Congratulations, you've just taken another step up the American-dream ladder and are a homeowner. Along with the joy of painting, plumbing and yard work, you now have some new tax considerations.
The good news is that you can deduct many home-related expenses. These tax breaks are available for any abode -- mobile home, single-family residence, townhouse, condominium or cooperative apartment.
The bad news is that to take full tax advantage of your home, your taxes will likely get more complicated. You're not living on "EZ" Street anymore; you've moved to the 1040 long form and Schedule A, where you'll have to itemize deductions.
For many homeowners, the effort of itemizing is well worth it at tax time. Some, however, might find that claiming the standard deduction remains their best move. How do you decide? First, find your standard deduction amount, based on your filing status: $5,150 for single or married filing separately taxpayers; $7,550 for heads of households; and $10,300 for married couples who file joint returns. Then compare it to the total expenses you can itemize and file using the method that gives you the larger deduction.
To help you figure your possible Schedule A tax breaks, here's a look at homeowner expenses you can deduct, ones you can't and some tips to get the most tax advantages out of your new property owning status.
Your biggest tax break is reflected in the house payment you make each month since, for most homeowners, the bulk of that check goes toward interest. And all that interest is deductible, unless your loan is more than $1 million. If you're the proud owner of a multimillion-dollar mortgaged mansion, the Internal Revenue Service will limit your deductible interest.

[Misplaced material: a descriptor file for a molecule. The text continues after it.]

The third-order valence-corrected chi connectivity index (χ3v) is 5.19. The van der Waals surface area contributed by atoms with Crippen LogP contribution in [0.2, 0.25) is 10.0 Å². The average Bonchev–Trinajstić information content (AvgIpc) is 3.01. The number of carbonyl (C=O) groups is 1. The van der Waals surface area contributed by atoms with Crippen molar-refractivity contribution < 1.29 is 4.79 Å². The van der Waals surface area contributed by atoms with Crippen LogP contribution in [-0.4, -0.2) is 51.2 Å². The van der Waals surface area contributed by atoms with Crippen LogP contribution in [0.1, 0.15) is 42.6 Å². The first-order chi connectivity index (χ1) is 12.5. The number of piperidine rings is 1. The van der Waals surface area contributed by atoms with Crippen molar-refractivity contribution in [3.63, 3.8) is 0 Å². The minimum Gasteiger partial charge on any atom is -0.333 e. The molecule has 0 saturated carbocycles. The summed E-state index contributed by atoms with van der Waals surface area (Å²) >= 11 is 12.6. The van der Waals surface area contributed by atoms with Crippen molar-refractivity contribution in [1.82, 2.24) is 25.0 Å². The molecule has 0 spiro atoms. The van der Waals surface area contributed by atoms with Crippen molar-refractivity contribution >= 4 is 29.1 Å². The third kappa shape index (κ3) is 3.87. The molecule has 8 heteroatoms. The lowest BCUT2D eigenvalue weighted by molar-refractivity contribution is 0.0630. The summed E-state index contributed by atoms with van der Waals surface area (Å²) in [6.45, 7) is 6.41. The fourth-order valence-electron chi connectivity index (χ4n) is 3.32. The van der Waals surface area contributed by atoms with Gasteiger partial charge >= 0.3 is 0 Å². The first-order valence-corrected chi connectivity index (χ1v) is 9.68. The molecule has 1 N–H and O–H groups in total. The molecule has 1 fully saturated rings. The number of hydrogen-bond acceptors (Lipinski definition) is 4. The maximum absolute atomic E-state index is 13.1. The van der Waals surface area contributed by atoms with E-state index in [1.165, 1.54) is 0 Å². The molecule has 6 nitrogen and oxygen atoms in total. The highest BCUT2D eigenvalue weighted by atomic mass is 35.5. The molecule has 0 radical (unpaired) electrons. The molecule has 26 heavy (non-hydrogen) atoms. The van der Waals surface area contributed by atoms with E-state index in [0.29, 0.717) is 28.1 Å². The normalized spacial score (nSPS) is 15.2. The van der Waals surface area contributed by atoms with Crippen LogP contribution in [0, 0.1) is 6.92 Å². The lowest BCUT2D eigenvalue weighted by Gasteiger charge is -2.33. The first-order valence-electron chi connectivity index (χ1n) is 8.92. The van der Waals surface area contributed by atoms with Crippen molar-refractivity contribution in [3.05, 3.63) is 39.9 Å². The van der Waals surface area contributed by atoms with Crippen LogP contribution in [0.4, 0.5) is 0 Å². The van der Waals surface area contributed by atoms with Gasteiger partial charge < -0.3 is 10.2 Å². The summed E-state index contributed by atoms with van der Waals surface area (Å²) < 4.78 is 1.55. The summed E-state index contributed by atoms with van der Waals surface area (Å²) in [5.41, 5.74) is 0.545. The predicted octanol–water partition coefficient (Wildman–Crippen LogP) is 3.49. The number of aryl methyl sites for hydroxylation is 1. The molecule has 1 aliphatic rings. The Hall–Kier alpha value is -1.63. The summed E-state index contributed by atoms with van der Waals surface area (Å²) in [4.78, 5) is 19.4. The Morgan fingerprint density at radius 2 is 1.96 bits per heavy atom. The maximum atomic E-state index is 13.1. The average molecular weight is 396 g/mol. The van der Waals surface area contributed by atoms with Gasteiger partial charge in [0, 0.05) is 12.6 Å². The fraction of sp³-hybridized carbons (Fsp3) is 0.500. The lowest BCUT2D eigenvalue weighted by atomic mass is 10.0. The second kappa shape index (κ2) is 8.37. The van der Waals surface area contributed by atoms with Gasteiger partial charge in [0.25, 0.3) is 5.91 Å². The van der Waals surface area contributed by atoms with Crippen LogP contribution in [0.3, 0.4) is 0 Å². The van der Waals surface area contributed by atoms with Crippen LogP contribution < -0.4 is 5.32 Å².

Interest tax breaks don't end with your home's first mortgage. Did you take advantage of low rates and your real estate's growing value to pull out extra cash through refinancing? Or did you decide instead to get a home equity loan or line of credit? Either way, that interest also is deductible, again within IRS guidelines.
Generally, equity debts of $100,000 or less are fully deductible. But even then, the remaining amount of your first mortgage could restrict your tax break. This could be a concern if you excessively leverage your house.
When a homeowner takes out an equity loan that, when combined with his first mortgage amount, increases the debt on the house to an amount more than the property's actual value, the homeowner faces additional deductibility limits. In these cases, the IRS says you can deduct the smaller of interest on a $100,000 loan or your home's value less the amount of your existing mortgage.
For example, you bought your home three years ago with a minimal down payment. Your mortgage balance is $95,000 and the house is now worth $110,000. Your bank says you qualify for a 125 percent loan-to-value equity line, or $42,500 ($110,000 x 125 percent = $137,000 - $95,000 left on your first mortgage). To pay for your daughter's college tuition and buy her a car to get to school, you take the bank up on the offer, thinking the interest deduction on the loan would be icing on the tax-break cake.